Except today didn’t feel that way. After Obamacare on Thursday and same-sex marriage on Friday, today was the most anticlimactic “last day of school” since I’ve begun doing this.

That’s not to say that the three cases decided today were unimportant, either legally or politically. Indeed, until the Court took up King v. Burwell and Obergefell v. Hodges, each of them would’ve been considered among the “big ones” for what was, to that point, a low-key term. After all, we’re talking about the death penalty, redistricting, and major environmental regulations. (And also the Court announced that it will again take up Fisher v. UT-Austin, the racial-preferences case that is set to become one of next term’s blockbusters.)

Let’s take the cases in the order they came:

This Is the Housing Market You Wanted, Hillary Clinton Staffers

The New York Times reports:

For decades, idealistic twenty-somethings have shunned higher-paying and more permanent jobs for the altruism and adrenaline rush of working to get a candidate to the White House. But the staffers who have signed up for the Clinton campaign face a daunting obstacle: the New York City real estate market….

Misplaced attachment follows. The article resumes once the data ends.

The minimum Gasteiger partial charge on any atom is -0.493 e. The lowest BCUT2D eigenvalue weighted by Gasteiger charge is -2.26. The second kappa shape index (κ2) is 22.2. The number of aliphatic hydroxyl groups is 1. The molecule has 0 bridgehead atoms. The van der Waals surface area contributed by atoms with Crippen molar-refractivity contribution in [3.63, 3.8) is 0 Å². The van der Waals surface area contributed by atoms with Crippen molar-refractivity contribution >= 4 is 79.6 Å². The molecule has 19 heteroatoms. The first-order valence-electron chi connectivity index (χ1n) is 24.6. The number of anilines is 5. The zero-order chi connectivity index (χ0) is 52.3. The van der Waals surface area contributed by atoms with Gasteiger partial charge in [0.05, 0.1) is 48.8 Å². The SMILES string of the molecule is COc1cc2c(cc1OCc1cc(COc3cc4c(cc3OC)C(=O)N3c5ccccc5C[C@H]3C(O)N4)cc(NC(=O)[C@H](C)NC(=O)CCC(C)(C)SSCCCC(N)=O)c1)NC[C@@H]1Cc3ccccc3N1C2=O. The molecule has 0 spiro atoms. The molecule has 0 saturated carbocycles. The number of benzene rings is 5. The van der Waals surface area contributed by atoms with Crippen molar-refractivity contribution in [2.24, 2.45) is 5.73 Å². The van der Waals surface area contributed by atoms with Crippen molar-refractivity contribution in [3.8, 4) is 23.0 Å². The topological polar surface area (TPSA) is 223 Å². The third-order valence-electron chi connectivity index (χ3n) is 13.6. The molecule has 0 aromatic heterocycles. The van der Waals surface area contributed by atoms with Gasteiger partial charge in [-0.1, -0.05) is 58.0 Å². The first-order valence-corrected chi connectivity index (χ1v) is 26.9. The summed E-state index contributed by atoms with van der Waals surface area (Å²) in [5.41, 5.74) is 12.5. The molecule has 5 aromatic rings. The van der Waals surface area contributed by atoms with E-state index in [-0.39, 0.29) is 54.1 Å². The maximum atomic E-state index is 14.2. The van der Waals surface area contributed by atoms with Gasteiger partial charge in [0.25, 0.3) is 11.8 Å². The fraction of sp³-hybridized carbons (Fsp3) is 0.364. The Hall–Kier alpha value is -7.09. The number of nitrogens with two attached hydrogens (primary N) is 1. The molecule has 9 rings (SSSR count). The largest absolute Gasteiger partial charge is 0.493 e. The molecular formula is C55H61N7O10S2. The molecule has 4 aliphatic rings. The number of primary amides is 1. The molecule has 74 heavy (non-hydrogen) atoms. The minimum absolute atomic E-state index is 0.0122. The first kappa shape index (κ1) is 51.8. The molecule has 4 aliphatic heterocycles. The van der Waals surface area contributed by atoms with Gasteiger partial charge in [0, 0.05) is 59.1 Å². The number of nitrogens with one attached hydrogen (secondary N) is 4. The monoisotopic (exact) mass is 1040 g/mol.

Mrs. Clinton’s campaign prides itself on living on the cheap and keeping salaries low, which is good for its own bottom line, but difficult for those who need to pay New York City rents….

When the campaign’s finance director, Dennis Cheng, reached out to New York donors [to put up staffers in their apartments], some of them seemed concerned with the prospective maze of campaign finance laws and with how providing upscale housing in New York City might be interpreted.

Here are some words that don’t appear in the article: rent control, regulation, zoning. But those are among the reasons that housing is expensive in New York. As a Manhattan Institute report noted in 2002: